The Australian Labour government is taking the two-day Australian Labour Party’s triennial conference as an opportunity to assuage the domestic anxiety over the AUKUS military pact for nuclear-powered conventionally armed submarines (SSNs).
There have been concerns among the rank and file of the party regarding the domestic jobs the deal will jeopardize or dispose of the spent nuclear waste generated and nuclear reactor.
This conference comes close to the first batch of Australian Navy personnel graduating from the US Nuclear Power School in July 2023.
Introducing them to the public, the Australian Submarine Agency said: “Lieutenant Commander Heydon is one of the first Australians to graduate Nuclear Power School in the United States, where he will become one of the first Australians to operate a nuclear reactor on a conventionally-armed, nuclear-powered submarine.”
In November, the three officers entered one of the military’s most challenging training programs. They are now on their way to training at the Navy’s Nuclear Prototype Training Unit, followed by the submarine introductory officer course in 2024. They will then be assigned to a Virginia-class sub to continue training and qualifications. The Australian Navy will receive the first Virginia Class submarine in the early 2030s.
“They operate in a foreign environment where the basic human requirements for life (like the air we breathe) are carefully monitored and controlled on board. The introduction of naval nuclear-powered propulsion demands even more rigor and technical application. I am incredibly excited for the opportunities it will bring to those studying – our future leaders, scientists, technicians, and engineers,” Lieutenant Commander Heydon added.
Australia needs to up the number of submariners being trained as the nuclear-powered submarines need a large crew to operate, and they need to gain experience to handle the reactor onboard.
Retired submariner and senior fellow at Washington-based think tank the Hudson Institute, Bryan Clark, underscored the difficulty in getting the required number of people to man its nuclear-powered submarines. Virginia-class submarines carry around 132 people, nearly three times the size of the crew onboard the Collins-class boats Australia has now.
The nuclear reactors in the planned AUKUS submarines will use US/UK designs fuelled by highly enriched uranium and will not need to be refueled for the lives of the vessels.
Domestic Anxiety Over AUKUS Reaches Crescendo
The Department of Defense has been asked to investigate potential sites for nuclear waste disposal on defense-owned land and will report back to the government on options.
The South China Morning Post (SCMP), owned by Alibaba, quoted Labor Against War acknowledging that the 50 branches – out of hundreds – is just a start and saying, “it is inappropriate to endorse AUKUS given its problematic features.”
“There are so many things wrong with Aukus … putting Australia on a ‘war footing’ with our main trading partner just makes no sense,” said Marcus Strom, a spokesman for Labor Against War and a former press secretary for the Albanese government.
He said Aukus is seen as “crossing a line on nuclear power that has been at the heart of Labor principle” and would “create a loophole in the nuclear non-proliferation treaty [in force since 1970] for non-nuclear-armed countries to access weapons-grade uranium”. The government admits it has no solution for nuclear waste, he added.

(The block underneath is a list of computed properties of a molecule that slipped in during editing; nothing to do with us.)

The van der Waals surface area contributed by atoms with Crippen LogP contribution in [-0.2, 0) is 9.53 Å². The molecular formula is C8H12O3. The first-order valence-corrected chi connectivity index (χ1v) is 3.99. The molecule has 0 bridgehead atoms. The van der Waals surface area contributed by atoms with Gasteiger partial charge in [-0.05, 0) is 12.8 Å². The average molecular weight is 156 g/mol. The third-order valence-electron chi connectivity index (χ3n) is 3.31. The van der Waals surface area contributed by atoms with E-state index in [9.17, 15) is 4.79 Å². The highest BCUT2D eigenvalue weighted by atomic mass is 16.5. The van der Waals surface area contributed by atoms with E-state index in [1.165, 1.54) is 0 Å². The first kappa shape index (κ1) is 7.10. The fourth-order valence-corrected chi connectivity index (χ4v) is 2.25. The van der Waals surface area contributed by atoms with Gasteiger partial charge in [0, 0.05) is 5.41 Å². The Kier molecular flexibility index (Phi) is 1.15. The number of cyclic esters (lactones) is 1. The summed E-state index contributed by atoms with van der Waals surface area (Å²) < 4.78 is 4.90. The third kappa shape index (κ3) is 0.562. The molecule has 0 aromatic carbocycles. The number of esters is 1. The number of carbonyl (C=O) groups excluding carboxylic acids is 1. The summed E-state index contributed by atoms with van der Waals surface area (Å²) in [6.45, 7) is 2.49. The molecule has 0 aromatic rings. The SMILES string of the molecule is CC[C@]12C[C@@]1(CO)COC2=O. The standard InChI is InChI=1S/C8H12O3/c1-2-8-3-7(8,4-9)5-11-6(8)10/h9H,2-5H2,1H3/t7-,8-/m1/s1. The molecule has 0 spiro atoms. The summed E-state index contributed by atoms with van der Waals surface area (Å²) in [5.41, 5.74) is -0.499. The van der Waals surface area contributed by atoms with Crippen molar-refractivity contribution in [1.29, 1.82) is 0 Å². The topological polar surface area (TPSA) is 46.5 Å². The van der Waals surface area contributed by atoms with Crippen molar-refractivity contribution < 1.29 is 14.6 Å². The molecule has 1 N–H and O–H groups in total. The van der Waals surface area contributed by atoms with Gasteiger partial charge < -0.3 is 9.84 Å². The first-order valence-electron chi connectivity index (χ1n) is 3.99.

Under the agreement announced in March, the Aussies will acquire multiple SSNs from the US and the UK to counter the rise of China in the West Pacific.
Australia’s nuclear submarine program will cost US$368 billion over the next three decades, making it the largest single Australian defense project in history.
The price sparked significant outrage within the country. Australia will buy at least three American manufacturer nuclear submarines, contributing significantly to the US Shipyards.
In the early part of the next decade, the Australian government will acquire three Virginia-class submarines, possibly used ones. This decision is subject to US Congress approval. The historic AUKUS defense and security contract will also reportedly include an option to buy two more.
According to the latest plan forged by the AUKUS allies, the British work to replace their Astute-class submarines will be “leveraged” to continue design and development work on a brand-new submarine known as the SSN-AUKUS.
That submarine, which will eventually be operated by the UK and Australia employing US combat systems, will be referred to as the AUKUS class. From the early 2040s through the late 2050s, one submarine will be manufactured every two years, and the Royal Australian Navy will get five SSN-AUKUS boats by the mid-2050s.
With both countries operating Virginia class submarines, they will also use many of the same weapons, like the Tomahawk cruise missile, and mission systems, including networking capabilities, that will further enhance interoperability.
Eight Australian submarines built in Adelaide would eventually make up the fleet until the 2060s. The pact comes as the current power balance in the South Pacific is being altered with China entering a security agreement with the Solomon Islands, just 2,000 kilometers from the Australian mainland.
China has been courting Australia, and naysayers fear that the AUKUS pact could unsettle the region’s security and start an arms race.
- Ritu Sharma has been a journalist for over a decade, writing on defense, foreign affairs, and nuclear technology.
- She can be reached at ritu.sharma (at) mail.com